first_imgNew research from Mintel suggests there is growing demand for local, home-grown food, as consumers bid to cut down on food miles and carbon dioxide emissions.Ethical and Green Retailing: June 2007, released last week, found that 54% of Britons feel there is not enough locally produced food available and that 41% of consu-mers believe bakers, food produ-cers and retailers should provide more details about food miles on the products they sell.M&S is increasingly adding such a label to its food products, inclu-ding bakery. The label features an aeroplane symbol and the words ’air freighted’. Guy Farrant, director of food at M&S said: “Our customers want to know more about how food is transported into the UK.”Bakery producers, including Duchy Originals, are looking into adopting the initiative. Duchy Originals CEO Belinda Gooding, said: “A single transparent methodology, which is easily understood by the consumer, is essential to reducing carbon emissions and achieving our environmental goals.”last_img read more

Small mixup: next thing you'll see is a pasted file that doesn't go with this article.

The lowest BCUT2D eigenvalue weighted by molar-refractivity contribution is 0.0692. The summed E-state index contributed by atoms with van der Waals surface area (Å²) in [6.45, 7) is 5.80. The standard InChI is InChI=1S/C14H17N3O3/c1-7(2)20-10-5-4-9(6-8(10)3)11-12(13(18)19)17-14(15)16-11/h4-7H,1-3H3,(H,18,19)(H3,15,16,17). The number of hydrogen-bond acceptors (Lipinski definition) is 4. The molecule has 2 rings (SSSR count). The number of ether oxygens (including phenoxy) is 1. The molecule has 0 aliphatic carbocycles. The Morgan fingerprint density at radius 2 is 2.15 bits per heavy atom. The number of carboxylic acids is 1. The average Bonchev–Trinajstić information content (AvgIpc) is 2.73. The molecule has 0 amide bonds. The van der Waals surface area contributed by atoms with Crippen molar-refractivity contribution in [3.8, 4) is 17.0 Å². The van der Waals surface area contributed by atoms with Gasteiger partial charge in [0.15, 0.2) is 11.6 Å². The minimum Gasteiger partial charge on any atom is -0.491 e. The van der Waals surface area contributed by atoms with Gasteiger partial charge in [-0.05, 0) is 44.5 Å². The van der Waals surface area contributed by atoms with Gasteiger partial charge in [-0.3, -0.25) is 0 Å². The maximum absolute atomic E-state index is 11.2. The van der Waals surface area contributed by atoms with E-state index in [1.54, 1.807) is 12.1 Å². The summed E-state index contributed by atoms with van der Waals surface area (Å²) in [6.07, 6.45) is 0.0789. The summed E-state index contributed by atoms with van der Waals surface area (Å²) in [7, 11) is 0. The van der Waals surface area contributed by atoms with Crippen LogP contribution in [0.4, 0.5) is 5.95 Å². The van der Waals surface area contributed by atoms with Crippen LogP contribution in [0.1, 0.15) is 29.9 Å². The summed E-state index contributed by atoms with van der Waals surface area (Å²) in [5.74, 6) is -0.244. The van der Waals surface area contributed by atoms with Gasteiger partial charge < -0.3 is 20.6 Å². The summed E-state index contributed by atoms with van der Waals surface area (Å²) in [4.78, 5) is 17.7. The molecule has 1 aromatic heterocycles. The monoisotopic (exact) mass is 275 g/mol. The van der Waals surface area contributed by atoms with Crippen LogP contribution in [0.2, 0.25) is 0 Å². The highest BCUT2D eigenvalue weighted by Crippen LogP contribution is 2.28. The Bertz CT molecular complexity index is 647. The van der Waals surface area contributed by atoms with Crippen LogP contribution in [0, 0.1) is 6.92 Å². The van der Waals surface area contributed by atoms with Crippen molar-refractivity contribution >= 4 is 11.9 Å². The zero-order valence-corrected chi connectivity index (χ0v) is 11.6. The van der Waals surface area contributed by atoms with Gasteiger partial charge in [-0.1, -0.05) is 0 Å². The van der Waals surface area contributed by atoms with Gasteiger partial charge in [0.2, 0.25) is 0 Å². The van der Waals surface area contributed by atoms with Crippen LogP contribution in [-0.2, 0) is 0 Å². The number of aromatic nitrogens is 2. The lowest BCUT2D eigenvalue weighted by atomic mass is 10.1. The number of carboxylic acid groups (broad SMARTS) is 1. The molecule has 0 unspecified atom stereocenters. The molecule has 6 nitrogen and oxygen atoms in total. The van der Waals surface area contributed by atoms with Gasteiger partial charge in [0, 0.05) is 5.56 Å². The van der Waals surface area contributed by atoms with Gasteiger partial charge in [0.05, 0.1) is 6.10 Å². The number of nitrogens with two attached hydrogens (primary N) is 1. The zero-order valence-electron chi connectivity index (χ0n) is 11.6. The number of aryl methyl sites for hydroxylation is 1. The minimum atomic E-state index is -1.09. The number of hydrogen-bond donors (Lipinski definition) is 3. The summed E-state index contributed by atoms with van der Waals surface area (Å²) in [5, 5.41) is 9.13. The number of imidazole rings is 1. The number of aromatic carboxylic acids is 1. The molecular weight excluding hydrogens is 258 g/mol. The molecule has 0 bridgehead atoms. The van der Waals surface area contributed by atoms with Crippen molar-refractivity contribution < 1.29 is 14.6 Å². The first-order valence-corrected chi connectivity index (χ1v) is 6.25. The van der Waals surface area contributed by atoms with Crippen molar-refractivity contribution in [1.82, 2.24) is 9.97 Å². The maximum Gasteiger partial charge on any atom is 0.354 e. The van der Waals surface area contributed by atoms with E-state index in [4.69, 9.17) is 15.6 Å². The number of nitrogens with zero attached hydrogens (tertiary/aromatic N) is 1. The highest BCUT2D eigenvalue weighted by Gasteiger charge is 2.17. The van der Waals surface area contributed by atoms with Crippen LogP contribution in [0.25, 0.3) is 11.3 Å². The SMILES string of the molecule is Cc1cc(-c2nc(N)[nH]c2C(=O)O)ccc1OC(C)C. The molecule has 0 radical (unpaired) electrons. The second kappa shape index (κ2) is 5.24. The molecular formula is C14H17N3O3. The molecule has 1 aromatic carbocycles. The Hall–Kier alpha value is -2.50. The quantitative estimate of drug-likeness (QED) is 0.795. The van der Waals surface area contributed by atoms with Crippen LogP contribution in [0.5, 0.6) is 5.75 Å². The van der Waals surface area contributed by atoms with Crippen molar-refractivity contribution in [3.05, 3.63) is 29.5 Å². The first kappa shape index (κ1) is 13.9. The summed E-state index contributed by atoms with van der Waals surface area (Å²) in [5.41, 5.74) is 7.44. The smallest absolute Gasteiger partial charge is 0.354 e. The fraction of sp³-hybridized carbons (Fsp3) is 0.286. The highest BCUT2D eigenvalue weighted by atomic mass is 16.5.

More than a watchdog